The coffins of 26 young Nigerians lie in state in the winter sunshine in a cemetery in southern Italy, where a bishop and imam lead prayers for the all-female victims.
The Mediterranean claimed at least 60 other lives in the fateful accident off Libya 15 days ago, but their bodies sank.
Most of the new graves in Salerno, south of Naples, will be marked by number only: the autopsies showed these were girls and women aged between 13 and 20 years old, but only two of them have been identified so far.
Marian Shaka and Osato Osaro were both 20. Shaka was Christian, her husband identified her body. Osaro was Muslim and it was up to her brother to carry out the same task.
The men, both survivors, stand a little apart from the other mourners. Osato's brother, 18, left home with his sister at the start of the year and spent six nightmarish months in crisis-hit Libya, "where you get shot for nothing".
The pair then attempted the doomed crossing to Europe. "My sister was so good, my mother was very proud of her".
Beside him, Marian's husband, a bright pink cap on his head, remains silent. The ceremony is short.
- 'Not worth it' -
Young people step forward to place roses on the coffins, fighting to stop them flying away in the wind. Salerno Archbishop Luigi Moretti and Imam Abderrhmane Es Sbaa take the floor to pray.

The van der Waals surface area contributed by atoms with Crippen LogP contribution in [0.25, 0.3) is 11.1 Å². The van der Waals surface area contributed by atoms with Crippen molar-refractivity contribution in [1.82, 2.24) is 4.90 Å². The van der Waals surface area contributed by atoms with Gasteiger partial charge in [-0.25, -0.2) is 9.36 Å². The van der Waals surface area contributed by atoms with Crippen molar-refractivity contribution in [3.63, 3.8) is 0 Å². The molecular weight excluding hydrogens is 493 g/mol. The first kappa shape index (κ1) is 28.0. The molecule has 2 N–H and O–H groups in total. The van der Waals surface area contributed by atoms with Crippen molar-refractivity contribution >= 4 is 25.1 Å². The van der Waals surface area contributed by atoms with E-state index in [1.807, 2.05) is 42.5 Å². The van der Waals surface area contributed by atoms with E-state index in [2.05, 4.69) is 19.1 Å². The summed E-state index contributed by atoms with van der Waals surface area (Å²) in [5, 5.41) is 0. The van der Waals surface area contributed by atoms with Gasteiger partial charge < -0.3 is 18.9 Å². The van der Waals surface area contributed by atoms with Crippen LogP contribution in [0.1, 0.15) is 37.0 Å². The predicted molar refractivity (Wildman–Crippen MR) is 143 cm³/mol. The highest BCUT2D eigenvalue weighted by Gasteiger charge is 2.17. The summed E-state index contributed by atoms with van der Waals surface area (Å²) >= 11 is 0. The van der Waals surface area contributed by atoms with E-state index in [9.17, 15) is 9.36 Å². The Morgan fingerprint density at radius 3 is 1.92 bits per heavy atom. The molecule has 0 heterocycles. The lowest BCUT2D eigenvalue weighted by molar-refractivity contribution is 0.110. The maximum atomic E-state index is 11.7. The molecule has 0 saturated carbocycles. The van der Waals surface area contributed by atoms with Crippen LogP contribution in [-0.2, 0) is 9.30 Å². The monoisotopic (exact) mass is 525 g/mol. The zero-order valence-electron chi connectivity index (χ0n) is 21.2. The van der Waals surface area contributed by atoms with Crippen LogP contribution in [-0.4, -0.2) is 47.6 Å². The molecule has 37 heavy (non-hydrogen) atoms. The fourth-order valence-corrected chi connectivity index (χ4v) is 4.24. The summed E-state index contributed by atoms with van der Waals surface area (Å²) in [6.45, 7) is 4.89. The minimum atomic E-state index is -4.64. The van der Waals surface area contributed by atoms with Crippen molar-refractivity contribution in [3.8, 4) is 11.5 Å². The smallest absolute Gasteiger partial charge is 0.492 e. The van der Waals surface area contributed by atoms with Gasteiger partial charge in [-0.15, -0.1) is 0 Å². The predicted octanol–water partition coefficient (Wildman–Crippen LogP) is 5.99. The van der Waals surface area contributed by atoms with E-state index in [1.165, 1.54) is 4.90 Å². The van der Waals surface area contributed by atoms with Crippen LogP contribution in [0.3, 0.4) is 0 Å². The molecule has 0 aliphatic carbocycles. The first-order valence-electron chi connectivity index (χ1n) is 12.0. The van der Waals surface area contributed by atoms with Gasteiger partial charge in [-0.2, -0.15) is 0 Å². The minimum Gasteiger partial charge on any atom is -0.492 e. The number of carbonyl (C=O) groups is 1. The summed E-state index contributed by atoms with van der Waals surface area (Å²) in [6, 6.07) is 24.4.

"Young people who die at sea for nothing but a piece of bread. It's not worth it," says Samba Ba, a 48-year-old Senegalese worker who has been living in Italy for 15 years.
Nearly 3,000 men, women and children have died attempting the perilous crossing since the beginning of the year.
Post-mortem examinations show almost all the girls and women died of asphyxiation in the water when the inflatable dinghy they were travelling on sank. One girl suffered a wound to her liver. Two of the dead were pregnant.
According to the United Nations, 80 percent of young Nigerian women arriving in Italy are already in the clutches of prostitution networks, or quickly fall under their control. It wasn't clear whether that was the case here.
- Photos of the dead -
There were no state representatives at the ceremony. Italy's Interior Minister Marco Minniti has been accused by human rights campaigners and the United Nations of an "inhumane" deal with Libya to block migrants from leaving.
Salerno -- where the 26 bodies arrived along with over 400 survivors -- held a day of mourning Friday.
The city watched in horrified silence on November 5 as a seemingly endless line of plastic body bags was lowered by crane from the Spanish ship Cantabria, which picked them up while working within the EU's anti-trafficking force.
The coffins will be shared out between cemeteries in the region, just as happens in Sicily and on the tiny island of Lampedusa, where hundreds of drowned migrants have already been buried.
As well as a gravestone and a number, the city's chief magistrate also plans to put the victims' post-mortem photographs on each grave. For lack of anything better.